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Senator Scott Brown wants to arm some of the rebels battling Syria’s brutal dictator, a step his challenger, Elizabeth Warren, is not ready to embrace. Warren wants to accelerate the withdrawal of troops from Afghanistan while Brown wants to stick to President Obama’s timeline. Both candidates support a two-state solution to the Israeli-Palestinian conflict, but Brown is adamant that Jerusalem be the undivided capital of Israel, a condition past administrations have left open to negotiation.
Brown, a Republican, and Warren, a Democrat, have barely mentioned foreign policy on the campaign stump. But in written responses to questions from the Globe about Syria, Russia, Iran, the Israeli-Palestinian conflict, and other areas, Brown and Warren provided a broader picture of their views on some of the thorniest foreign policy questions facing the United States. The winning candidate will, as a US senator, be in a position to help shape policy and act on treaties and declarations of war.
The candidates’ responses revealed several key areas of disagreement, and Brown’s answers were striking for the way he distanced himself from Republican presidential nominee Mitt Romney’s views and aligned himself with President Obama. Brown has also been distancing himself from Romney on domestic issues, reflecting the challenge he faces as a Republican running in a traditionally Democratic state.
Brown and Warren agreed, perhaps to a surprising extent, on many areas, and their responses often restated longstanding American foreign policy rather than offer their own policy prescriptions. Their caution suggested they do not see any political advantage in staking out bold stances on foreign policy at a time when voters are more focused on economic issues.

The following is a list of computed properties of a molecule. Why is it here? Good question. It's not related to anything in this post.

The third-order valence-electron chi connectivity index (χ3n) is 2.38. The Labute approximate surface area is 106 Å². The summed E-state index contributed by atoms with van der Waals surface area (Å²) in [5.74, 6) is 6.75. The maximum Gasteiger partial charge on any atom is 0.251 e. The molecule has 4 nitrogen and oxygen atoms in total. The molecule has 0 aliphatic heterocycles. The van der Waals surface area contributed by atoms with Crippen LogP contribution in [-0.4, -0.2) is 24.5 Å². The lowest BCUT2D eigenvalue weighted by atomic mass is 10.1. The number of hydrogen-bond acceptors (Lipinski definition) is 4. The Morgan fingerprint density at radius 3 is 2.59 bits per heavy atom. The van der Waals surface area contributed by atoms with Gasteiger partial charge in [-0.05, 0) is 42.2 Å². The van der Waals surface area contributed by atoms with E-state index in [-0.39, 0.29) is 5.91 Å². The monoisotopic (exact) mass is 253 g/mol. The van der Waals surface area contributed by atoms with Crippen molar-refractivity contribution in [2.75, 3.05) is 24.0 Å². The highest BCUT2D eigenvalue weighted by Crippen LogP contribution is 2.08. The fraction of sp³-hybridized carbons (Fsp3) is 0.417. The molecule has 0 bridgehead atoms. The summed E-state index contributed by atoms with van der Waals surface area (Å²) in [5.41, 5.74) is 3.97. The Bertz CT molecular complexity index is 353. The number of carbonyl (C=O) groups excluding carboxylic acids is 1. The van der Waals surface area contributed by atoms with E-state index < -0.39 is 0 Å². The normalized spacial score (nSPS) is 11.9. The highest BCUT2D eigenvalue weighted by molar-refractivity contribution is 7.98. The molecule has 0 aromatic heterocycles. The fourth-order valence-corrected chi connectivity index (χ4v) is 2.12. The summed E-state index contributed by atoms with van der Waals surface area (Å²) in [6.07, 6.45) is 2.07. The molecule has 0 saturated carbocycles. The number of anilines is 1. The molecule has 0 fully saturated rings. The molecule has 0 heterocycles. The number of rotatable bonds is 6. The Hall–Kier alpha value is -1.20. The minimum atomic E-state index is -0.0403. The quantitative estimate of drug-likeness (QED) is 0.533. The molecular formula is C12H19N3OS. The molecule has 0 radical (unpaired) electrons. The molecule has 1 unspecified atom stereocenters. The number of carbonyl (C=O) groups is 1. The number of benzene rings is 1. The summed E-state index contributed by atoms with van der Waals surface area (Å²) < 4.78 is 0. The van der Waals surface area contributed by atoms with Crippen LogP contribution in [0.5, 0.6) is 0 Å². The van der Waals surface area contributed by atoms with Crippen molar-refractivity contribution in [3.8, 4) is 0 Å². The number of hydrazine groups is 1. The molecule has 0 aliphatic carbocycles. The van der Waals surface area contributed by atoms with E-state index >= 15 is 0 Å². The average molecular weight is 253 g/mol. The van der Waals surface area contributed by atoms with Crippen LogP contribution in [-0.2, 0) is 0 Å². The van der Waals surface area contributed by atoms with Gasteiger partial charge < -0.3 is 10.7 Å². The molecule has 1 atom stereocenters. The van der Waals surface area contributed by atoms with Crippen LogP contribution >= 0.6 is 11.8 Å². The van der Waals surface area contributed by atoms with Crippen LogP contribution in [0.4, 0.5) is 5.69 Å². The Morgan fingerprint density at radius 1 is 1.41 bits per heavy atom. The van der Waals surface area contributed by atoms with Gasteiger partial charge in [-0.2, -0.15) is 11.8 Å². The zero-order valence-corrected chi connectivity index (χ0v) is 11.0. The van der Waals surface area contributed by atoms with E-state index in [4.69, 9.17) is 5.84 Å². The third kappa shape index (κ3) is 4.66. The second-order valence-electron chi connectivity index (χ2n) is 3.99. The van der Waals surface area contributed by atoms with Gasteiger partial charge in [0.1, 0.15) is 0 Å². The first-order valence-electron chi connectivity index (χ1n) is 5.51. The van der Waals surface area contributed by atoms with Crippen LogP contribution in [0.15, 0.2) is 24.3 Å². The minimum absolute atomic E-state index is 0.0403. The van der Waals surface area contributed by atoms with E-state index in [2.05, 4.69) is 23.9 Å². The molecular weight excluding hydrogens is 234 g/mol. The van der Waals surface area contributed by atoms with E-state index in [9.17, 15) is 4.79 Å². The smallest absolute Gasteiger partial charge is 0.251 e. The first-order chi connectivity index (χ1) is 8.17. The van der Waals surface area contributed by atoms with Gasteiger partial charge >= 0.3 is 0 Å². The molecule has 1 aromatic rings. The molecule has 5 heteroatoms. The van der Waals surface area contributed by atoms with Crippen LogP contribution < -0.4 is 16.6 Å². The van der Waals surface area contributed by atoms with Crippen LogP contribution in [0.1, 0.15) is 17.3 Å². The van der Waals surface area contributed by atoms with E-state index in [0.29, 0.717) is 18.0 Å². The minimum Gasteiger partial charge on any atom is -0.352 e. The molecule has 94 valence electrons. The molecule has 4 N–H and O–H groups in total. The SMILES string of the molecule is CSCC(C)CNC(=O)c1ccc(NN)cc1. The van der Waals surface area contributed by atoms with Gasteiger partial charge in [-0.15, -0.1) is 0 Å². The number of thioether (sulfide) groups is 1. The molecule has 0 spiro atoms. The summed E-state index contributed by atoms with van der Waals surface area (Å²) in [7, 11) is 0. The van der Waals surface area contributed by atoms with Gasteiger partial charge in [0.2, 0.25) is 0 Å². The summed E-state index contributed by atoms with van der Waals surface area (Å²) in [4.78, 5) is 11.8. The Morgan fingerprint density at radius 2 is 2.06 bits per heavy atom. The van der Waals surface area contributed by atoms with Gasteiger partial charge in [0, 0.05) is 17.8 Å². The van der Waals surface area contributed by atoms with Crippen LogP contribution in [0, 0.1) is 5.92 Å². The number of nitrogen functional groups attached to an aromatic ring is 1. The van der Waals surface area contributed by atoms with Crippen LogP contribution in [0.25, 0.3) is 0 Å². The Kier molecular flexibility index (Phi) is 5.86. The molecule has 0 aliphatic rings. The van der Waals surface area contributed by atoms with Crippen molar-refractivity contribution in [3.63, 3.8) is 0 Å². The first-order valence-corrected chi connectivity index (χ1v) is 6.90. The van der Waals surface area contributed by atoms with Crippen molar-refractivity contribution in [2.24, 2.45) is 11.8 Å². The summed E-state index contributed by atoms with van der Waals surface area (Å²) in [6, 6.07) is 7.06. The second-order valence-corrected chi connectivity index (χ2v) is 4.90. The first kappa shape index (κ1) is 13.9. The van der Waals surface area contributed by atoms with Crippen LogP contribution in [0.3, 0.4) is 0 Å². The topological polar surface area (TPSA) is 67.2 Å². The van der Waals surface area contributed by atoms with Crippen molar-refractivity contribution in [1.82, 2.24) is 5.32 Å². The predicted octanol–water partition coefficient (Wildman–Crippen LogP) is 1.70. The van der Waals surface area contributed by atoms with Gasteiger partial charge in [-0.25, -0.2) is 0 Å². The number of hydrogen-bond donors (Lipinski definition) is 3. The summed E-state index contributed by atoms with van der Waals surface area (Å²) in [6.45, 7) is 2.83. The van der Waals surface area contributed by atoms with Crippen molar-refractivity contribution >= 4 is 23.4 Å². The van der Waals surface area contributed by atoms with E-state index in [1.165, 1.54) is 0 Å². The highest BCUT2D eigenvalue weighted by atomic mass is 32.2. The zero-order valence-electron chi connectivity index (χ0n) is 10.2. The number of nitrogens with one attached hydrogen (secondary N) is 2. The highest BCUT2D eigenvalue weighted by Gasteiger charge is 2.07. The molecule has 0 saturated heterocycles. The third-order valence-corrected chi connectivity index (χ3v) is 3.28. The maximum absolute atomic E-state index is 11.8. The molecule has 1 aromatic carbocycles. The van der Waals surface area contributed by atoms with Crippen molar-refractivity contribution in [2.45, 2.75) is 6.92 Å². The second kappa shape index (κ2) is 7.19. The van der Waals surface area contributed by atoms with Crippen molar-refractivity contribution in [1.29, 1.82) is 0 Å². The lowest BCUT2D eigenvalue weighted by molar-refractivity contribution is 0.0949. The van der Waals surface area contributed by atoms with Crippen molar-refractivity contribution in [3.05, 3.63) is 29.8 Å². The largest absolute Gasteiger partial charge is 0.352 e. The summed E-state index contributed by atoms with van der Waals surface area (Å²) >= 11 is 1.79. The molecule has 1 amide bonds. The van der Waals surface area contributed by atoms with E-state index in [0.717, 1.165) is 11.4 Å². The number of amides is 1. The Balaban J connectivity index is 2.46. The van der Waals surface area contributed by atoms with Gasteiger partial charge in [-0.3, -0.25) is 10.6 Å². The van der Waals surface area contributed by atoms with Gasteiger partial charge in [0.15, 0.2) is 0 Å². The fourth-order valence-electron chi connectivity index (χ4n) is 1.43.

Brown, who serves on the Armed Services Committee, was at times more substantive in his answers than Warren, a foreign policy neophyte.
But “neither is taking crazy positions,” said Leslie H. Gelb, a former president of the Council on Foreign Relations who reviewed the responses from Brown and Warren. Both candidates embrace “pretty much centrist and White House policies.”
One of the key areas of disagreement between Brown and Warren was over Syria, which is in the throes of a bloody civil war that began 17 months ago when President Bashar Assad cracked down on protesters.
Since then, street battles and air attacks have left an estimated 27,000 dead and provoked a humanitarian crisis for hundreds of thousands of civilians. Brown said he wants to go beyond the nonmilitary and humanitarian aid the Obama administration is currently providing the rebels.
“I also believe it is appropriate to identify moderate elements within the opposition and provide them with weapons so they can fight back against Assad and the Syrian army,” Brown wrote.
“With so many innocent Syrians being slaughtered every day, we should do what we can to level the playing field,” he wrote. “However, I do not at this time support sending in US ground forces or the imposition of a no-fly zone.”
Senator John McCain, Republican of Arizona, and former secretary of state Condoleezza Rice have also urged the United States to arm moderate rebels. Many foreign policy specialists say the idea is good in theory, but has not been feasible because no one knows who those moderates are.
“Who can be against helping the good guys, and at no cost to ourselves?” said Michael Mandelbaum, director of the American Foreign Policy Program at Johns Hopkins University. “The question is, can we identify the good guys, and avoid the cost and, even if we can, is it going to be of any help?”
Warren said she supports nonmilitary aid to the rebels but hedged on arming them and instituting a no-fly zone, saying they “must be carefully considered.”
“We cannot take such action without a clear sense of what we are getting into and what we need to do to succeed,” she wrote. “Because lethal assistance can have complex and unintended consequences, we should not act unless we are confident that we can do more good than harm and that we have a clear plan and achievable goals.”
Another area of disagreement between Brown and Warren centers on the Israeli-Palestinian conflict. While both said they support the establishment of a Palestinian state alongside Israel, Brown said a two-state solution must affirm “Jerusalem as the undivided capital of the state of Israel,” among other conditions.
An undivided Jerusalem enjoys support among many elected officials and influential voices in the Jewish community. But past administrations, both Republican and Democratic, have left Jerusalem’s status open to negotiation, said Gelb.Continued...